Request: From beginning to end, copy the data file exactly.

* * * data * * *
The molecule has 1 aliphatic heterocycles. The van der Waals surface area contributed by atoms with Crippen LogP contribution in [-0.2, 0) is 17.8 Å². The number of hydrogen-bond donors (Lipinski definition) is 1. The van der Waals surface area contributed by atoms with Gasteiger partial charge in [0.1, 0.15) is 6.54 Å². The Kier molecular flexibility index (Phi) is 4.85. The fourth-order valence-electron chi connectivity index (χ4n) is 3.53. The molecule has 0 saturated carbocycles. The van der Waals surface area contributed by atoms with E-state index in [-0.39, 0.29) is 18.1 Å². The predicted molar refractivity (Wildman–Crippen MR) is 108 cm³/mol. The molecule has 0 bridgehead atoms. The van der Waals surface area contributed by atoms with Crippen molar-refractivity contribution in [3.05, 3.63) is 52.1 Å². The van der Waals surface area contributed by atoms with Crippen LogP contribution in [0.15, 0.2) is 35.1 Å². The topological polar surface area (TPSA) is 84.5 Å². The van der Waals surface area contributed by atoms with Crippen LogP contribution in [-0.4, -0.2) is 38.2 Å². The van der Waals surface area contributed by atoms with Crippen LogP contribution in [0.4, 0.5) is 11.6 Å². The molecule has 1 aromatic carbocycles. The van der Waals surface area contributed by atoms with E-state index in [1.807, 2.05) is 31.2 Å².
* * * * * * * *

The molecule has 1 aliphatic heterocycles. The van der Waals surface area contributed by atoms with Crippen LogP contribution in [-0.2, 0) is 17.8 Å². The number of hydrogen-bond donors (Lipinski definition) is 1. The van der Waals surface area contributed by atoms with Gasteiger partial charge in [0.1, 0.15) is 6.54 Å². The Kier molecular flexibility index (Phi) is 4.85. The fourth-order valence-electron chi connectivity index (χ4n) is 3.53. The molecule has 0 saturated carbocycles. The van der Waals surface area contributed by atoms with E-state index in [-0.39, 0.29) is 18.1 Å². The predicted molar refractivity (Wildman–Crippen MR) is 108 cm³/mol. The molecule has 0 bridgehead atoms. The van der Waals surface area contributed by atoms with Crippen molar-refractivity contribution in [3.05, 3.63) is 52.1 Å². The van der Waals surface area contributed by atoms with Crippen LogP contribution in [0.15, 0.2) is 35.1 Å². The topological polar surface area (TPSA) is 84.5 Å². The van der Waals surface area contributed by atoms with Crippen LogP contribution in [-0.4, -0.2) is 38.2 Å². The van der Waals surface area contributed by atoms with Crippen LogP contribution in [0.4, 0.5) is 11.6 Å². The molecule has 1 aromatic carbocycles. The van der Waals surface area contributed by atoms with E-state index in [1.807, 2.05) is 31.2 Å².